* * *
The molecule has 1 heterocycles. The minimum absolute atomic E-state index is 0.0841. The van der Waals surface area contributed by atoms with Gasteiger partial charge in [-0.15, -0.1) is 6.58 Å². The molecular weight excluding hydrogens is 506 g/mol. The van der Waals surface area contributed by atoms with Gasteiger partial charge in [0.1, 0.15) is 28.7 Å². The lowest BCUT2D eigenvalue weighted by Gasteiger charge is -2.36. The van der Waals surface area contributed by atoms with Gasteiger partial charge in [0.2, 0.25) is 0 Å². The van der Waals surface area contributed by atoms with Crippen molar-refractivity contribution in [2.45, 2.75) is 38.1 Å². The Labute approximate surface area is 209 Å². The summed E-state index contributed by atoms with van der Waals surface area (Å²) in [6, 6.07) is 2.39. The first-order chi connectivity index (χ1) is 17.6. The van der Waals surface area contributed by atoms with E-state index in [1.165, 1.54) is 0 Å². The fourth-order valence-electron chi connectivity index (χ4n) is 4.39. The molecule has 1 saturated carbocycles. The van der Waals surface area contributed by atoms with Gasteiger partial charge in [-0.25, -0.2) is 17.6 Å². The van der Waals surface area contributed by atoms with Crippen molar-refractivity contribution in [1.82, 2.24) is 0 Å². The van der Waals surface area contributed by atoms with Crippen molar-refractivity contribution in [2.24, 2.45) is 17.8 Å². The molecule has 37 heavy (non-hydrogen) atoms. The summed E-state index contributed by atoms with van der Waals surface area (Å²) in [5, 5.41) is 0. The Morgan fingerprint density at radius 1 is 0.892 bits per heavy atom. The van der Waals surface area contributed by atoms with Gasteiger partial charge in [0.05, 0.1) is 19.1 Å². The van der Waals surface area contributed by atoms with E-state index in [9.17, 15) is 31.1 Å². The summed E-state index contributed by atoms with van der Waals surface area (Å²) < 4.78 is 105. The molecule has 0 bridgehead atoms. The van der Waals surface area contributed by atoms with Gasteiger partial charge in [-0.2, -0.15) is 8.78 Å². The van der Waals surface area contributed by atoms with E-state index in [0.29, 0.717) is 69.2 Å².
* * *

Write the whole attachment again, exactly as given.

The molecule has 1 heterocycles. The minimum absolute atomic E-state index is 0.0841. The van der Waals surface area contributed by atoms with Gasteiger partial charge in [-0.15, -0.1) is 6.58 Å². The molecular weight excluding hydrogens is 506 g/mol. The van der Waals surface area contributed by atoms with Gasteiger partial charge in [0.1, 0.15) is 28.7 Å². The lowest BCUT2D eigenvalue weighted by Gasteiger charge is -2.36. The van der Waals surface area contributed by atoms with Gasteiger partial charge in [0.2, 0.25) is 0 Å². The van der Waals surface area contributed by atoms with Crippen molar-refractivity contribution in [2.45, 2.75) is 38.1 Å². The Labute approximate surface area is 209 Å². The summed E-state index contributed by atoms with van der Waals surface area (Å²) in [6, 6.07) is 2.39. The first-order chi connectivity index (χ1) is 17.6. The van der Waals surface area contributed by atoms with E-state index in [1.165, 1.54) is 0 Å². The fourth-order valence-electron chi connectivity index (χ4n) is 4.39. The molecule has 1 saturated carbocycles. The van der Waals surface area contributed by atoms with Gasteiger partial charge in [-0.25, -0.2) is 17.6 Å². The van der Waals surface area contributed by atoms with Crippen molar-refractivity contribution in [1.82, 2.24) is 0 Å². The van der Waals surface area contributed by atoms with Crippen molar-refractivity contribution in [2.24, 2.45) is 17.8 Å². The molecule has 37 heavy (non-hydrogen) atoms. The summed E-state index contributed by atoms with van der Waals surface area (Å²) in [5, 5.41) is 0. The Morgan fingerprint density at radius 1 is 0.892 bits per heavy atom. The van der Waals surface area contributed by atoms with Gasteiger partial charge in [0.05, 0.1) is 19.1 Å². The van der Waals surface area contributed by atoms with E-state index in [9.17, 15) is 31.1 Å². The summed E-state index contributed by atoms with van der Waals surface area (Å²) < 4.78 is 105. The molecule has 0 bridgehead atoms. The van der Waals surface area contributed by atoms with Gasteiger partial charge in [-0.2, -0.15) is 8.78 Å². The van der Waals surface area contributed by atoms with E-state index in [0.29, 0.717) is 69.2 Å².